Understanding and tackling health inequalities
Focus & aims: Health status consistently varies between groups with different incomes, education, social class, gender, ethnicity and many other factors. This programme of work seeks to understand the root causes of these health inequalities and develop methods of reducing them.
Key research themes:
Intervention generated inequalities in health. There is evidence that many efforts to improve health and prevent disease are more effective in some groups than others. Often those with higher incomes or more education are better able to make use of opportunities for improving health preventing disease – such as vaccinations or screening tests. We have used the term “intervention generated inequalities in health” to describe this situation. Our research in this area is exploring when and why intervention generated inequalities occur.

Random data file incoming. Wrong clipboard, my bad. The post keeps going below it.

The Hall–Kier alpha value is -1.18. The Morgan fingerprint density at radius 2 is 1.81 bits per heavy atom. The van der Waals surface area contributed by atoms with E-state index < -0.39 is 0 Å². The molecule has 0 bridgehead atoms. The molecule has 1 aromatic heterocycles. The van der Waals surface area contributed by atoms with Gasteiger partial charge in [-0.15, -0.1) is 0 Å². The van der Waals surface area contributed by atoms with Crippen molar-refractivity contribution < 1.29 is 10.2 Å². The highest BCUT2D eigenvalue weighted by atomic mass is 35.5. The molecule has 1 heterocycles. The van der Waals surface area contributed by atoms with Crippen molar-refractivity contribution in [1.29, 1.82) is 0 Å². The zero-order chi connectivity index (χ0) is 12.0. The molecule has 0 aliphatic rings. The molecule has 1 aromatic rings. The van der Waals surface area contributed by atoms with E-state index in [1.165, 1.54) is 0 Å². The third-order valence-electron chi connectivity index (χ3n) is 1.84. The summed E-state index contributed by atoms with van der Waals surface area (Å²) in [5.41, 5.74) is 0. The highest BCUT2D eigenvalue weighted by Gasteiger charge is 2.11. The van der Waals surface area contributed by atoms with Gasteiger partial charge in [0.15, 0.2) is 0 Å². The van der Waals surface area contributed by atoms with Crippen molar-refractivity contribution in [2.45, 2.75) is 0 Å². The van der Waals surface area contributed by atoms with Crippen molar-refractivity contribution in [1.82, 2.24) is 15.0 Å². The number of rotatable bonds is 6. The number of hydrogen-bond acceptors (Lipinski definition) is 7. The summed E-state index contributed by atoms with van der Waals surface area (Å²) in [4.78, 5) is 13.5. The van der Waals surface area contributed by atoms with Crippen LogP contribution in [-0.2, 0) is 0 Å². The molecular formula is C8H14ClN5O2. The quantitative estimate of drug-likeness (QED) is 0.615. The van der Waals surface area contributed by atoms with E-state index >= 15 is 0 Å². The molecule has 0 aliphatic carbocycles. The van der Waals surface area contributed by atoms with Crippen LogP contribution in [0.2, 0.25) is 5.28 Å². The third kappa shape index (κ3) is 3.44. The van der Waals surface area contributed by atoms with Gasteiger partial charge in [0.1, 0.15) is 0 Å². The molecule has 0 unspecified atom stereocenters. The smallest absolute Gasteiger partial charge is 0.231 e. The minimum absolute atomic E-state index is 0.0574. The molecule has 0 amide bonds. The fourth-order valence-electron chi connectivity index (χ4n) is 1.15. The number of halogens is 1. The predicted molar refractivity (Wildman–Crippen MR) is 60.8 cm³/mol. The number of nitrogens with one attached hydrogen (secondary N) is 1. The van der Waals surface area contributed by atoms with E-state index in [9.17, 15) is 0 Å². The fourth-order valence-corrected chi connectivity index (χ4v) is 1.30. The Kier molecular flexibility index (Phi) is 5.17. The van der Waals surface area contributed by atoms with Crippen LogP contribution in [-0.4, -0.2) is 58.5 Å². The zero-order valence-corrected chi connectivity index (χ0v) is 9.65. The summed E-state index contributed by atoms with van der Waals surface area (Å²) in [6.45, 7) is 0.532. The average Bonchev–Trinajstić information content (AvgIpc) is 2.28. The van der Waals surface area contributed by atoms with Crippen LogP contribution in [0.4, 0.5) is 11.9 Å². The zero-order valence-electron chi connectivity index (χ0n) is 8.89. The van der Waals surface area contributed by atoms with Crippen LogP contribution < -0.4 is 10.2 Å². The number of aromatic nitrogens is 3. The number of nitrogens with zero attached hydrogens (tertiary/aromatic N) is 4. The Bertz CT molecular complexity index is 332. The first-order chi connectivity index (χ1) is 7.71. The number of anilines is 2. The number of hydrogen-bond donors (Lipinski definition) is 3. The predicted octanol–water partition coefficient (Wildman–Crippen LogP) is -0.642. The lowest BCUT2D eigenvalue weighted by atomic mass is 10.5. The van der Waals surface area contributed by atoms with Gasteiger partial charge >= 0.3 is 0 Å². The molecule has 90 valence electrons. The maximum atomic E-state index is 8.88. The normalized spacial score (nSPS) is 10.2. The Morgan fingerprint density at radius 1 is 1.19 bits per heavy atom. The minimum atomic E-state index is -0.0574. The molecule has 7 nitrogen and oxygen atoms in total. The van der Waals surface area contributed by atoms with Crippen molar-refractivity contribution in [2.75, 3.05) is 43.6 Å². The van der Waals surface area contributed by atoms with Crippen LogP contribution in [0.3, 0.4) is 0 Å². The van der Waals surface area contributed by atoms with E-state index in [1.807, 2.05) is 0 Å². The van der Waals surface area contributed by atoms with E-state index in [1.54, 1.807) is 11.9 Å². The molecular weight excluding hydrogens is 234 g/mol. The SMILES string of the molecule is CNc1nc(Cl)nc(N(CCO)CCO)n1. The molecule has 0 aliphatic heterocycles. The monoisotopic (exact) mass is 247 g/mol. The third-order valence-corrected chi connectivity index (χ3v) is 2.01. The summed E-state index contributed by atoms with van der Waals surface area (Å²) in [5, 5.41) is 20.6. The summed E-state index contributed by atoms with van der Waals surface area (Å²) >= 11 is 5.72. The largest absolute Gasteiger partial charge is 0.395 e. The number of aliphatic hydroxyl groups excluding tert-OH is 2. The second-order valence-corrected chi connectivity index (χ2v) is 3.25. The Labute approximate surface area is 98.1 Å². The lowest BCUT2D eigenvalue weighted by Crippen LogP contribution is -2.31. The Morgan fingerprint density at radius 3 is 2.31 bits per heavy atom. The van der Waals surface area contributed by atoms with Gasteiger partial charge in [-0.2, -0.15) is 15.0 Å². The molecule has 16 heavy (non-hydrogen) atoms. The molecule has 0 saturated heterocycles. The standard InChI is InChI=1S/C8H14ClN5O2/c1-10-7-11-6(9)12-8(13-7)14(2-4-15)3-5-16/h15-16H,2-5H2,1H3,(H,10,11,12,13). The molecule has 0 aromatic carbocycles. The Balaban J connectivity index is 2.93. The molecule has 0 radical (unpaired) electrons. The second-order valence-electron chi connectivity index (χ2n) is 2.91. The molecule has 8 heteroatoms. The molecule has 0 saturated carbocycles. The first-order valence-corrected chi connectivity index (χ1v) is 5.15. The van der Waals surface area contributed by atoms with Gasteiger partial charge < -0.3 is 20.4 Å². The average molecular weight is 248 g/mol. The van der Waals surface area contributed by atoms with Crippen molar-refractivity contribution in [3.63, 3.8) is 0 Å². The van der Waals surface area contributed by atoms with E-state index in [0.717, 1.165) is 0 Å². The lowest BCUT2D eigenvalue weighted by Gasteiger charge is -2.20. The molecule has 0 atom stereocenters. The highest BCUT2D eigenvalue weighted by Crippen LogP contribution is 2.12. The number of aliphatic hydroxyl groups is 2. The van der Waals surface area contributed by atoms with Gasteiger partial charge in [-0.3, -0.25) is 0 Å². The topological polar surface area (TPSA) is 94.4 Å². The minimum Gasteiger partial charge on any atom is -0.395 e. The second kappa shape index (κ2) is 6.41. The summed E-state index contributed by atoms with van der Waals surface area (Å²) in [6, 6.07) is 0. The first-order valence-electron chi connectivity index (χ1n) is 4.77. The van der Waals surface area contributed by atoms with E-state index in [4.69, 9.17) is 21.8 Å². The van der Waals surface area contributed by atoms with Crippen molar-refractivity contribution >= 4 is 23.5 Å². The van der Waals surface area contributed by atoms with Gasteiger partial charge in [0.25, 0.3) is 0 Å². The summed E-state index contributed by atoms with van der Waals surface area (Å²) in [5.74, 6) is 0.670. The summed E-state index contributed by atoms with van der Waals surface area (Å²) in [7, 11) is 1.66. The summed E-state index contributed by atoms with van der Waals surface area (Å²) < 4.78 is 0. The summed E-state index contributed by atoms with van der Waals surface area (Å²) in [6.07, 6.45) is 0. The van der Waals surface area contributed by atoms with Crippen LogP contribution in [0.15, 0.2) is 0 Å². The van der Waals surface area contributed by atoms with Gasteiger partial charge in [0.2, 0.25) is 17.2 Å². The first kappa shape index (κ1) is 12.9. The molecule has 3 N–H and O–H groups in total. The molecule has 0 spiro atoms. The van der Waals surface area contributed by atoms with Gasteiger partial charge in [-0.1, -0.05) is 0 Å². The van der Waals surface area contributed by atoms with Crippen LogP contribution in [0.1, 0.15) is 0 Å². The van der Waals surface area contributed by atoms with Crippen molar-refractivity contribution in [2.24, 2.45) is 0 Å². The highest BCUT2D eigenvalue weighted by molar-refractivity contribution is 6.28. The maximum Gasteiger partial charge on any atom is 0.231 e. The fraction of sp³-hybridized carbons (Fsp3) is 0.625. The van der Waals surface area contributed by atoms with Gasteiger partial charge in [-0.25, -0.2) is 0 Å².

Access to resources It is likely that one important cause of inequalities in health is differences in access to resources between groups. Important resources include money, education, time, and many other things. Our research on welfare benefits advice is exploring whether putting more money into people’s pockets has a direct effect on their health.
Funded programmes and PhD studentships:
Anna Christie: Type 2 Diabetes Do interventions generate inequalities? An analysis of inequalities in the access to, uptake of and impact of Type 2 diabetes health interventions in Middlesbrough and Redcar & Cleveland